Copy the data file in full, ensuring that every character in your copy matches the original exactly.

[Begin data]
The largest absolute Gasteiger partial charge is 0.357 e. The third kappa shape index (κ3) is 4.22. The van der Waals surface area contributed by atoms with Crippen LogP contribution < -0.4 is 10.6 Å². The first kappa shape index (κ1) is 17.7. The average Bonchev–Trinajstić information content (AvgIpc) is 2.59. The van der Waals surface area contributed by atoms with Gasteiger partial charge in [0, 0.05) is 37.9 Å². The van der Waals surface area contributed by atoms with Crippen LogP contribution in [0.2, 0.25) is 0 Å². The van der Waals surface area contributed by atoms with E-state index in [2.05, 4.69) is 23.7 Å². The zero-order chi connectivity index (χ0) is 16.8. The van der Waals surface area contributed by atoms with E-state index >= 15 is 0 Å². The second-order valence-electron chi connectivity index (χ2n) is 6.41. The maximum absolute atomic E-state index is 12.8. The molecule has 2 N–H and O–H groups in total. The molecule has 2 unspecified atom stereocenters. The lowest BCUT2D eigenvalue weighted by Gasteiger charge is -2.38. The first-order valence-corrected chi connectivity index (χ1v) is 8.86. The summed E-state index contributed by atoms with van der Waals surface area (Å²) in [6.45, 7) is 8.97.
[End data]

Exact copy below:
The largest absolute Gasteiger partial charge is 0.357 e. The third kappa shape index (κ3) is 4.22. The van der Waals surface area contributed by atoms with Crippen LogP contribution < -0.4 is 10.6 Å². The first kappa shape index (κ1) is 17.7. The average Bonchev–Trinajstić information content (AvgIpc) is 2.59. The van der Waals surface area contributed by atoms with Gasteiger partial charge in [0, 0.05) is 37.9 Å². The van der Waals surface area contributed by atoms with Crippen LogP contribution in [0.2, 0.25) is 0 Å². The van der Waals surface area contributed by atoms with E-state index in [2.05, 4.69) is 23.7 Å². The zero-order chi connectivity index (χ0) is 16.8. The van der Waals surface area contributed by atoms with E-state index >= 15 is 0 Å². The second-order valence-electron chi connectivity index (χ2n) is 6.41. The maximum absolute atomic E-state index is 12.8. The molecule has 2 N–H and O–H groups in total. The molecule has 2 unspecified atom stereocenters. The lowest BCUT2D eigenvalue weighted by Gasteiger charge is -2.38. The first-order valence-corrected chi connectivity index (χ1v) is 8.86. The summed E-state index contributed by atoms with van der Waals surface area (Å²) in [6.45, 7) is 8.97.